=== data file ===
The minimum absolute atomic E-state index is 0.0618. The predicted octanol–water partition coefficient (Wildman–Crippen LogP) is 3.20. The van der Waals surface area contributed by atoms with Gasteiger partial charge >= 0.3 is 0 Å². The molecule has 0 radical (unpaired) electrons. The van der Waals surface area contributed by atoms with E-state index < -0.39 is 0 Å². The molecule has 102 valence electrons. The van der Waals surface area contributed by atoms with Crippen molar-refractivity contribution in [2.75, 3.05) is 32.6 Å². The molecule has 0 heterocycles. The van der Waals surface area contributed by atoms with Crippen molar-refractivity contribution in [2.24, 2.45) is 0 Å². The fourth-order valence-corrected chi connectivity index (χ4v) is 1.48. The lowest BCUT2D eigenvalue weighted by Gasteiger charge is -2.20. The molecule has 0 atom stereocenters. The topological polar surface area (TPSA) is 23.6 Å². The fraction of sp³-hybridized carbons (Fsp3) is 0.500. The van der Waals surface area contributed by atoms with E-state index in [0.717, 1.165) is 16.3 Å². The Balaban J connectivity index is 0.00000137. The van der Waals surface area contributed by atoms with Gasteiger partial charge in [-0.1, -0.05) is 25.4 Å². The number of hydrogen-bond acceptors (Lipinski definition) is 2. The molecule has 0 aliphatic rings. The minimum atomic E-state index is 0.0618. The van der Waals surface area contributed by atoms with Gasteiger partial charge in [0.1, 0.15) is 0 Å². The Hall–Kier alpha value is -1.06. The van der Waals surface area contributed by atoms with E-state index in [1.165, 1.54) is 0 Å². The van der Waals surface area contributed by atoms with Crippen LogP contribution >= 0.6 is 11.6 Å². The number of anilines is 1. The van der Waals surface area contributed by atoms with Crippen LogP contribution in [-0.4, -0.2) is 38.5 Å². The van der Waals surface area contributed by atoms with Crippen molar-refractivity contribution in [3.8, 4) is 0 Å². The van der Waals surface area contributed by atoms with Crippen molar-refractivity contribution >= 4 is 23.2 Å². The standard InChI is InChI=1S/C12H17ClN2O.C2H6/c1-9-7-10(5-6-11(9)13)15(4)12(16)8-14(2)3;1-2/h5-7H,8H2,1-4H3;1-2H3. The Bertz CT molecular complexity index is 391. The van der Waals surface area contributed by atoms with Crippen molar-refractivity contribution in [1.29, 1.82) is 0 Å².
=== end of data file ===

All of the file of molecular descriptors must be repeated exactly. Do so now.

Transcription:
The minimum absolute atomic E-state index is 0.0618. The predicted octanol–water partition coefficient (Wildman–Crippen LogP) is 3.20. The van der Waals surface area contributed by atoms with Gasteiger partial charge >= 0.3 is 0 Å². The molecule has 0 radical (unpaired) electrons. The van der Waals surface area contributed by atoms with E-state index < -0.39 is 0 Å². The molecule has 102 valence electrons. The van der Waals surface area contributed by atoms with Crippen molar-refractivity contribution in [2.75, 3.05) is 32.6 Å². The molecule has 0 heterocycles. The van der Waals surface area contributed by atoms with Crippen molar-refractivity contribution in [2.24, 2.45) is 0 Å². The fourth-order valence-corrected chi connectivity index (χ4v) is 1.48. The lowest BCUT2D eigenvalue weighted by Gasteiger charge is -2.20. The molecule has 0 atom stereocenters. The topological polar surface area (TPSA) is 23.6 Å². The fraction of sp³-hybridized carbons (Fsp3) is 0.500. The van der Waals surface area contributed by atoms with E-state index in [0.717, 1.165) is 16.3 Å². The Balaban J connectivity index is 0.00000137. The van der Waals surface area contributed by atoms with Gasteiger partial charge in [-0.1, -0.05) is 25.4 Å². The number of hydrogen-bond acceptors (Lipinski definition) is 2. The molecule has 0 aliphatic rings. The minimum atomic E-state index is 0.0618. The van der Waals surface area contributed by atoms with Gasteiger partial charge in [0.1, 0.15) is 0 Å². The Hall–Kier alpha value is -1.06. The van der Waals surface area contributed by atoms with E-state index in [1.165, 1.54) is 0 Å². The van der Waals surface area contributed by atoms with Crippen LogP contribution >= 0.6 is 11.6 Å². The number of anilines is 1. The van der Waals surface area contributed by atoms with Crippen LogP contribution in [-0.4, -0.2) is 38.5 Å². The van der Waals surface area contributed by atoms with Crippen molar-refractivity contribution in [3.8, 4) is 0 Å². The van der Waals surface area contributed by atoms with Crippen molar-refractivity contribution >= 4 is 23.2 Å². The standard InChI is InChI=1S/C12H17ClN2O.C2H6/c1-9-7-10(5-6-11(9)13)15(4)12(16)8-14(2)3;1-2/h5-7H,8H2,1-4H3;1-2H3. The Bertz CT molecular complexity index is 391. The van der Waals surface area contributed by atoms with Crippen molar-refractivity contribution in [1.29, 1.82) is 0 Å².